“Take Nguyen Hieu Dong from Ha Tinh Province for example,” said one such executive.
Mr Dong had worked as a ship welder in the Republic of Korea (RoK), but now toils at odd jobs throughout the province to earn his daily bread. Upon return, he spent the better part of a year searching for a job as a welder, to no avail.
“I really want to work for a foreign-invested manufacturing company in the steel or sheet metal industry that would allow me to fully use the skills and experience I acquired when working in the RoK,” said Mr Dong recently.
Mr Dong is not alone, as friends of his returning from the RoK find themselves in similar circumstances. Most of them can’t find a job in their chosen profession either and must therefore work at odd jobs just to make ends meet.
“Then there is the case of Nguyen Bich Ha from Phu Tho Province who worked in the electronics field in Japan,” said the executive.
Miss Ha returned to Vietnam in 2015 and she too, like thousands of others in a similar predicament, has been unsuccessful in finding a fitting position.
“Every year roughly 100,000 guest workers go abroad,” said Nguyen Lan Huong, former head of the Institute of Labour Science and Social Affairs in a recent interview with the media.
“Most of them, approximately 56%, find unskilled manual labourer jobs requiring only muscles and a strong back while the remainder find occupations requiring higher skills and advanced training,” said Mr Huong.
“The obstacles these skilled workers are encountering, is that when they return home after their assignment is up, they can’t find equivalent work that fully harnesses their skillsets and abilities.
Vietnam is sitting on an underused gold mine of diverse talent. As more and more foreign invested companies look to do business in Vietnam these guest workers are invaluable national assets, said Mr Huong.
Many skilled workers arrive home armed with an impressive résumé as a result of their overseas employment, said Mr Huong, only to learn that their foreign credentials are not needed by employers in Vietnam.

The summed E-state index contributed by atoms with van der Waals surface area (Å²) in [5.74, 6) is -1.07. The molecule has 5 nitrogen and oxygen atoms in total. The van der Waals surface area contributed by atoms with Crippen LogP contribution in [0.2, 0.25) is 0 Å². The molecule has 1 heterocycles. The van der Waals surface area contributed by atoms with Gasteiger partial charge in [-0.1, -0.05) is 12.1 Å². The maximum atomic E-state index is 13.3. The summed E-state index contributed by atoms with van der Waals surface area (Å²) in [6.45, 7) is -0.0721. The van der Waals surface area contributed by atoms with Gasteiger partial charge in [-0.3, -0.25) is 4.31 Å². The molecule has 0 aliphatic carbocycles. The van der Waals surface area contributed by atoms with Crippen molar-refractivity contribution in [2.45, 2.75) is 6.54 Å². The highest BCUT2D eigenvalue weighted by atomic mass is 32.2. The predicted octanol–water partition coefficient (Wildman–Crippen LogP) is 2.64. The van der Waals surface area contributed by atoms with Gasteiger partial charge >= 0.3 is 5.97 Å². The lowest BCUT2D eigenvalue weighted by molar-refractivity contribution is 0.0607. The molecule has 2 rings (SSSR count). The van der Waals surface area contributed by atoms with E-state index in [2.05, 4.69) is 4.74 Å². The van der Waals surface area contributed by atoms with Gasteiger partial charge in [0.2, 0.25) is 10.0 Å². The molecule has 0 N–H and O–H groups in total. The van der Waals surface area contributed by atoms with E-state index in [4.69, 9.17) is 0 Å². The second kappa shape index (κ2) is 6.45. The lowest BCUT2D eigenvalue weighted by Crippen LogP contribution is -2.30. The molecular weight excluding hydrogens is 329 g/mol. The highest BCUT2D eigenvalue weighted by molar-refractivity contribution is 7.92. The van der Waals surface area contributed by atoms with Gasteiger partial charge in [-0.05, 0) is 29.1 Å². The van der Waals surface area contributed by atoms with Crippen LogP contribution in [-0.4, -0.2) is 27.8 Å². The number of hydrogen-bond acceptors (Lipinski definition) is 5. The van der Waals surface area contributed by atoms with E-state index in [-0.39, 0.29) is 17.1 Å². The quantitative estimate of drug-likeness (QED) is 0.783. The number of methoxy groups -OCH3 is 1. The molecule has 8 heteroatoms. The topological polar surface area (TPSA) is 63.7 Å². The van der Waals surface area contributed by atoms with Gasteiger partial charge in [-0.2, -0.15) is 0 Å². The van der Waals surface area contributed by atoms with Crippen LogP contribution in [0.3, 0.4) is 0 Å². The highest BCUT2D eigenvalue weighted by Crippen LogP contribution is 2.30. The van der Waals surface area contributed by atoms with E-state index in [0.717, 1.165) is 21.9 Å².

To avoid this rude awakening, we need governmental or non-governmental organizations to do pre-assessments on prospective guest workers so they will know before accepting the job if their education and work experience will transfer back to the local market.
"In other cases it’s because of the lack of an adequate job search mechanism to match prospective employers and adequately trained employees,” said Mr Huong. Many employees simply don’t know what jobs are out there.
In a vast number of situations, employers also don’t know how to connect with prospective employees and precisely the numbers and qualifications of employees seeking employment.
"There currently is no real way of fully knowing the biases employers have in the employment selection process,” said Mr Huong. “We do know that many employers shy away from hiring Vietnamese workers because of their deficient foreign language skills.”
When employment recruiters are asked to explain biases in hiring guest workers, they respond that foreign employers often treat guest workers as a sign that the applicant may lack critical language or social skills for the job.
The only sure way to ensure that guest workers talent is fully utilized for the benefit of the worker and the nation— is to set up a comprehensive national program to ensure guest workers are adequately trained in fields the economy needs and workers are chosen equitably.